Pawnshop Roses On Parade
Pawnshop Roses On Parade
The Pawnshop Roses weren't quite sure what to expect, winning an award from a company that not too long ago was operating out of a garage.
But seeing as how that company is YouTube, they had hopes.
The ride, waiting outside Pennsylvania Station, was a nice touch. "It can't be the limo," guitarist/songwriter Paul Keen recalls thinking. They'd been looking for a van. The Philadelphia roots rockers had arrived.
This was Tuesday morning - hours before they were to meet with the YouTube people, who were flying in from L.A. Awaiting them was a night on the town, new equipment from Gibson, and - too bright and early on Wednesday - a date with Diane Sawyer on Good Morning America. She was to present them with a Golden Mouse award for having the best live performance video on the user-generated Web site.
The Pawnshop Roses did what any self-respecting guys who play real rock and roll with a country twang would do. They bought a case of beer - Coronas - and started working on them in their hotel room. The contest people had put them up in the W Hotel on Times Square.
"A great lobby with a bar downstairs," said Keen. The only thing: the room was smallish, and had only two double beds. There are four of them.
"We sort of have gotten used to it," he sighed.
Bassist Justin "Blaze" Monteleone: "The whole thing's been awesome."
The band had won its 15 minutes of fame off a song about coming up poor called "Gets So Hard." Each member holds down a 9-to-5 in addition to playing in the band. Only Keen's is playing music. Four days a week he performs around Philadelphia, acoustic sets of the Rolling Stones, the Allmans and Tom Petty, never his own stuff.
A couple times a month the two get together with guitarist Kevin Bentley and drummer Rich "Figgs" Fogg to play at the Grape Street Pub or some other club. It was at Grape Street that filmmaker and friend Scooter Lammey shot their show this summer. They put a couple videos up on YouTube.
Lammey entered them in the contest, then encouraged people he knew to vote, Kean says. A friend made a poster promoting the video and the contest and put it on their MySpace page. YouTube people emailed them, appreciating the effort. They heard last week that they were going to New York.
A release from YouTube and co-sponsor Cingular Wireless states the band made the finals from hundreds of thousands of voters from viewers. A couple thousand other bands had entered. Then Alexandra Patsavas of Chop Shop Music Supervision selected them with three other winners. She's supervised music on "The O.C," Grey's Anatomy" and "Without a Trace." And by winning, there's a chance they could land a song in a film or television episode, the release promises.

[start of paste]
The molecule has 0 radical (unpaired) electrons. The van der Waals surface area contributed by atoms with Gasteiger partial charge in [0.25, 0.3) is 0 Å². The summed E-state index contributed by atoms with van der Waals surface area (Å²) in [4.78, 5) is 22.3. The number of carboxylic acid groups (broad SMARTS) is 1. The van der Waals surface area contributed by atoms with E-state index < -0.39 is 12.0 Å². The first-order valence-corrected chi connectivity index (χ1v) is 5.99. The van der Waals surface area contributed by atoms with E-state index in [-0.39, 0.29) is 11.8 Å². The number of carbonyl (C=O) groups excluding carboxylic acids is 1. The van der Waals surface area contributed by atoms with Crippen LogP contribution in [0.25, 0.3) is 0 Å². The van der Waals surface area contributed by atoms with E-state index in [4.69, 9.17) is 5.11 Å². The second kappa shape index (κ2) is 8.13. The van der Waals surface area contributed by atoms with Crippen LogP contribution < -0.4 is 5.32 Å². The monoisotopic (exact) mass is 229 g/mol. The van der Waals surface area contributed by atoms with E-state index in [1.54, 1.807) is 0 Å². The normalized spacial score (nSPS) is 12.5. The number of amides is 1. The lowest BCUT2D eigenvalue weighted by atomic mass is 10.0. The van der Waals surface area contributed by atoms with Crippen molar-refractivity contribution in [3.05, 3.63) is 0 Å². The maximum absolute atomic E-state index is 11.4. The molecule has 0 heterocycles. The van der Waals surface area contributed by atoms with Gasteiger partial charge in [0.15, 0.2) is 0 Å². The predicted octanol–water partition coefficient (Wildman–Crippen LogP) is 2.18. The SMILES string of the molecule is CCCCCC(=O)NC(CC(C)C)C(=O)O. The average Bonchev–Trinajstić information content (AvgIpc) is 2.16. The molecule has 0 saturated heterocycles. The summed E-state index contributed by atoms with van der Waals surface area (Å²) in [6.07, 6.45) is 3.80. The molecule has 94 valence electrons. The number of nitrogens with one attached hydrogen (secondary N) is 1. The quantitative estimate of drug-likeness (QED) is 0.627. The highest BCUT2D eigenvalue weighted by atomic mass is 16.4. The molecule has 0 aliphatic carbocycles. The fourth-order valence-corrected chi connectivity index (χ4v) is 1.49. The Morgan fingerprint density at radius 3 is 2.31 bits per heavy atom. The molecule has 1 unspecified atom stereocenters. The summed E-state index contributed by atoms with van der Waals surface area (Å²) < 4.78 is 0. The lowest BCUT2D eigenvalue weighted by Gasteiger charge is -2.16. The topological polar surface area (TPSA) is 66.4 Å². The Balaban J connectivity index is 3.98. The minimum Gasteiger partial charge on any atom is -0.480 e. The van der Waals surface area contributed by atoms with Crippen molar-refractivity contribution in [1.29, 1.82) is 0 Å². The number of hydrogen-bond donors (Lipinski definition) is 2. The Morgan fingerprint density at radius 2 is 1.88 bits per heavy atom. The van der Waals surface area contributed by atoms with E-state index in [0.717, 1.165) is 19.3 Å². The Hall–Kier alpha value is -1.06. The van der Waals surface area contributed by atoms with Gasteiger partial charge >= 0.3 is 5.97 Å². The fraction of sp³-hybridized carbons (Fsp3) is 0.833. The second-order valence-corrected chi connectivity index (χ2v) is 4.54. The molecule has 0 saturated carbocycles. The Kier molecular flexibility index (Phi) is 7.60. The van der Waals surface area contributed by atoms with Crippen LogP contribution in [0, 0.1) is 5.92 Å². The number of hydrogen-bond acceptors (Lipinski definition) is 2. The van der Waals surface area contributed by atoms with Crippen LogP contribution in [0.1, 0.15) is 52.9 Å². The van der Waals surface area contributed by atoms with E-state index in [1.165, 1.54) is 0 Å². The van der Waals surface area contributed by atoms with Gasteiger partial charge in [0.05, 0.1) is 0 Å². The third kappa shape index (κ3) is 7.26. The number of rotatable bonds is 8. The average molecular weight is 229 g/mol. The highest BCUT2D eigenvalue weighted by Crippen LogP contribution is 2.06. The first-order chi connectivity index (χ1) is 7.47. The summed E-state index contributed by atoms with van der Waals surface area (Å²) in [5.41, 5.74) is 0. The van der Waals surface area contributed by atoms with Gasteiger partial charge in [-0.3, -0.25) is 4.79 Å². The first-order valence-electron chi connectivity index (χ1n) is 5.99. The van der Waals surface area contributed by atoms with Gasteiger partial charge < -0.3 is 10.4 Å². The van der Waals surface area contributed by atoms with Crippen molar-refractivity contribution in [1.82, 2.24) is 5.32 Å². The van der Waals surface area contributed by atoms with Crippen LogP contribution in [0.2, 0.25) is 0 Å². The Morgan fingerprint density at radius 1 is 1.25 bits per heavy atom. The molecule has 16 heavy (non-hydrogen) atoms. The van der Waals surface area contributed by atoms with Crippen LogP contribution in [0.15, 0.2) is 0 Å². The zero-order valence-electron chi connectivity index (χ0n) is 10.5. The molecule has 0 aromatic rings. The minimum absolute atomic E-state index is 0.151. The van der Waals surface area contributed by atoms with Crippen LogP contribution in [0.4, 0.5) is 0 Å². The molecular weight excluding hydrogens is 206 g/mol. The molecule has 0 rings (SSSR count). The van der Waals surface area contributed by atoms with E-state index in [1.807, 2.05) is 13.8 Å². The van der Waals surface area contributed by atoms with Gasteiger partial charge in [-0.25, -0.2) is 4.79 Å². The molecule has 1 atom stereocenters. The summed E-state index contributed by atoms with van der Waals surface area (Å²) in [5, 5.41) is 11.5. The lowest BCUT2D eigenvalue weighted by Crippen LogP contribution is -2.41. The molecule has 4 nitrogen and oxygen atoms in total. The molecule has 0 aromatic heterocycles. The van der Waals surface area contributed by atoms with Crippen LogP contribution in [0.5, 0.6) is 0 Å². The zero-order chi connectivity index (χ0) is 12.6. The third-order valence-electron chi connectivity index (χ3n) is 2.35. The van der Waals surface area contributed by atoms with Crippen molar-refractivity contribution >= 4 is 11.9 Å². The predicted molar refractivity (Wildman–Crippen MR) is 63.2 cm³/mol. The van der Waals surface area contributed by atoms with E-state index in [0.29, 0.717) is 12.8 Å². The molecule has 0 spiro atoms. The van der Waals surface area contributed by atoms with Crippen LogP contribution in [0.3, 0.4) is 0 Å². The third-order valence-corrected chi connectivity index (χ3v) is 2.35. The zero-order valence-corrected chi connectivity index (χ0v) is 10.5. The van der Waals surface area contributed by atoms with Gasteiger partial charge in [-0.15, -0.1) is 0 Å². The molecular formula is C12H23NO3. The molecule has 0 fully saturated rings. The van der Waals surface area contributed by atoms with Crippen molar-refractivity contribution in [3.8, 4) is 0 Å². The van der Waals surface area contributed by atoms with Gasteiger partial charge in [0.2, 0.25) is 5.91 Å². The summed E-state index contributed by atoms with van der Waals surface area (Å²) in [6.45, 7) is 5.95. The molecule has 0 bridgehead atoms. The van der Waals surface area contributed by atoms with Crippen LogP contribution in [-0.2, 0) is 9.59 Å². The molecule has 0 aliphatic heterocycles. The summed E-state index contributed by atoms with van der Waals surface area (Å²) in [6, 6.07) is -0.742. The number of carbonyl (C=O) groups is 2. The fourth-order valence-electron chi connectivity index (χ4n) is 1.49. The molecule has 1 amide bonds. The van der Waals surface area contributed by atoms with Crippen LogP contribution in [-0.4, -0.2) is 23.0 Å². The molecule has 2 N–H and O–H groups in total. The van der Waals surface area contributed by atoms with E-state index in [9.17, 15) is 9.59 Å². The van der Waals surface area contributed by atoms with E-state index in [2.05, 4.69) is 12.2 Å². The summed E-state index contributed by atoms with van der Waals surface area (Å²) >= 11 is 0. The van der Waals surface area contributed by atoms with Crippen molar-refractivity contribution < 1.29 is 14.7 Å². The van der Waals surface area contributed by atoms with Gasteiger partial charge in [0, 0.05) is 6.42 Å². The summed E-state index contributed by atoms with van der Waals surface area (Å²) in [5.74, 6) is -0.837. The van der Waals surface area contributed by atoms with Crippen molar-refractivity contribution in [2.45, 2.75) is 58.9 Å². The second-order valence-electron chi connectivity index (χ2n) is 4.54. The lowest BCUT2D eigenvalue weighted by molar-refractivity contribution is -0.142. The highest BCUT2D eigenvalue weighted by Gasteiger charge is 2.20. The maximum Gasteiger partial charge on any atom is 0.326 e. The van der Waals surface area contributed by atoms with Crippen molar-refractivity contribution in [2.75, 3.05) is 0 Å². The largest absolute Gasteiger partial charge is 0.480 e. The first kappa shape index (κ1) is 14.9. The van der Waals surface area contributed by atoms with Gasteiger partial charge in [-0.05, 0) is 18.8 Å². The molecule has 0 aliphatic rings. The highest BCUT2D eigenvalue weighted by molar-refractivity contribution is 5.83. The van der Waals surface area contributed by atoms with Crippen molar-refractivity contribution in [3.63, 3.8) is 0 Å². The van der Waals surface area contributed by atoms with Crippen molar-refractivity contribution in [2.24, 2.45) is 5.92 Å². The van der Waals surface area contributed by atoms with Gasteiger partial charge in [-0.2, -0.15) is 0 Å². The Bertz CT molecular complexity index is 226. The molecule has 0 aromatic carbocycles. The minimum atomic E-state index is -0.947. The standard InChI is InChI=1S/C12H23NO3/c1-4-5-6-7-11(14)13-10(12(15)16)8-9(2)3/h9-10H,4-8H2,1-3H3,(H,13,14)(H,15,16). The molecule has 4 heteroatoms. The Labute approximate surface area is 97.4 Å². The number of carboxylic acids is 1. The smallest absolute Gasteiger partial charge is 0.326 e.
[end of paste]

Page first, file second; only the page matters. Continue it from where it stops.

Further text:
The Badminton Stamps music blog wasn't buying the numbers yesterday. Philabuster wrote:
Philly southern-y roots rockers Pawnshop Roses performed bright and early today on ABC's Good Morning America. Apparently, their videotaped set at Grape Street Pub in August won them "Best Live Performance" in some zany let's-get-middle-america-hip-to-YouTube cross-promotional contest nonsense. The band also won a whole new set of equipment for Philly band thieves to relieve them of. Meanwhile, a press release on the subject is spouting some line about "millions of votes", but the 'Tube don't lie, holmes. It currenty lists total views at 3,375. By this metric, our Garden State Tip Drill deserves to have been featured on national television about, oh, 18 times.
But back to the kings for a day.
There were a couple surreal elements - trouping along to a comedy club with the other winners and some YouTube folks who put the whole evening on their credit card. Then waking up at an hour when they're used to going to bed, and waiting in the green room at Good Morning America with some famous Nascar drivers in suits - but they don't watch Nascar, so wouldn't know them in decals. Then being called.
Kean: "You see it on TV,and you think it's going to be bigger and you're going to be more nervous. You sort of just walk in the room and talk to Diane Sawyer. It didn't seem like 'Good Morning America.' "
They spent the rest of the day at Gibson's Hit Factory, picking guitars and meeting with industry types as a chef catered to their hungers.
Which is a far cry from their origins. They picked their name a couple years ago during a late night at the All-Star Pizzeria in Manayunk at a table with plastic flowers. "Pawnshop?" someone suggested. No, taken already. "Pawnshop flowers?" No, a little prissy. Then, Pawnshop Roses. You can hear this story on a podcast conducted by Earvolution's Jeff Davidson.
Davidson wrote by e-mail how he has long been a fan of the band, and hopes to sign them as his first act as he builds a record label from his blog.
"We definitely are going to sign something," Keen said. After they come down.